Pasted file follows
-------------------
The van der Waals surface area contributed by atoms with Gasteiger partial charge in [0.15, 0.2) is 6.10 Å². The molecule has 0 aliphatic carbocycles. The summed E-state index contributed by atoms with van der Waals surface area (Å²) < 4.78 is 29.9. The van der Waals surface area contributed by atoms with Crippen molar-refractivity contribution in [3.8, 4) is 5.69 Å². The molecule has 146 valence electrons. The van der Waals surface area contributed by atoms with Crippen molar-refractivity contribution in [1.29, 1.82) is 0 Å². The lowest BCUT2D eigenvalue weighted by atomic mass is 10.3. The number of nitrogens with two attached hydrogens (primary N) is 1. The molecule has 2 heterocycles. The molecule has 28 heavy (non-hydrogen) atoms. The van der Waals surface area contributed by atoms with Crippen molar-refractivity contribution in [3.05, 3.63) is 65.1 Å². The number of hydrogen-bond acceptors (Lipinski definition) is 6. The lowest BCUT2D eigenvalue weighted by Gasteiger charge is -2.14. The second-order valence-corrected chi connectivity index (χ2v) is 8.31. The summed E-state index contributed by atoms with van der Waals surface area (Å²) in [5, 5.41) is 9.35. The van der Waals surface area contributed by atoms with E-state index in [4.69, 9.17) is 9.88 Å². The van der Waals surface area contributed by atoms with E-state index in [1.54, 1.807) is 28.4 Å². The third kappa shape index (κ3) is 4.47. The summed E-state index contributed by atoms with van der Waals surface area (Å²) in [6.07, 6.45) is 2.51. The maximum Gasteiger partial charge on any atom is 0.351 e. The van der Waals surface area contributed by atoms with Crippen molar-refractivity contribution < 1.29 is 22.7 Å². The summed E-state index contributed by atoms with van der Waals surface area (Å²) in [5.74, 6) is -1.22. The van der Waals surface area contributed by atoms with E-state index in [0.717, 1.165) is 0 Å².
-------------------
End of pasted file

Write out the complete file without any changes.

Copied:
The van der Waals surface area contributed by atoms with Gasteiger partial charge in [0.15, 0.2) is 6.10 Å². The molecule has 0 aliphatic carbocycles. The summed E-state index contributed by atoms with van der Waals surface area (Å²) < 4.78 is 29.9. The van der Waals surface area contributed by atoms with Crippen molar-refractivity contribution in [3.8, 4) is 5.69 Å². The molecule has 146 valence electrons. The van der Waals surface area contributed by atoms with Crippen molar-refractivity contribution in [1.29, 1.82) is 0 Å². The lowest BCUT2D eigenvalue weighted by atomic mass is 10.3. The number of nitrogens with two attached hydrogens (primary N) is 1. The molecule has 2 heterocycles. The molecule has 28 heavy (non-hydrogen) atoms. The van der Waals surface area contributed by atoms with Crippen molar-refractivity contribution in [3.05, 3.63) is 65.1 Å². The number of hydrogen-bond acceptors (Lipinski definition) is 6. The lowest BCUT2D eigenvalue weighted by Gasteiger charge is -2.14. The second-order valence-corrected chi connectivity index (χ2v) is 8.31. The summed E-state index contributed by atoms with van der Waals surface area (Å²) in [5, 5.41) is 9.35. The van der Waals surface area contributed by atoms with E-state index in [4.69, 9.17) is 9.88 Å². The van der Waals surface area contributed by atoms with E-state index in [1.54, 1.807) is 28.4 Å². The third kappa shape index (κ3) is 4.47. The summed E-state index contributed by atoms with van der Waals surface area (Å²) in [6.07, 6.45) is 2.51. The maximum Gasteiger partial charge on any atom is 0.351 e. The van der Waals surface area contributed by atoms with Crippen molar-refractivity contribution < 1.29 is 22.7 Å². The summed E-state index contributed by atoms with van der Waals surface area (Å²) in [5.74, 6) is -1.22. The van der Waals surface area contributed by atoms with E-state index in [0.717, 1.165) is 0 Å².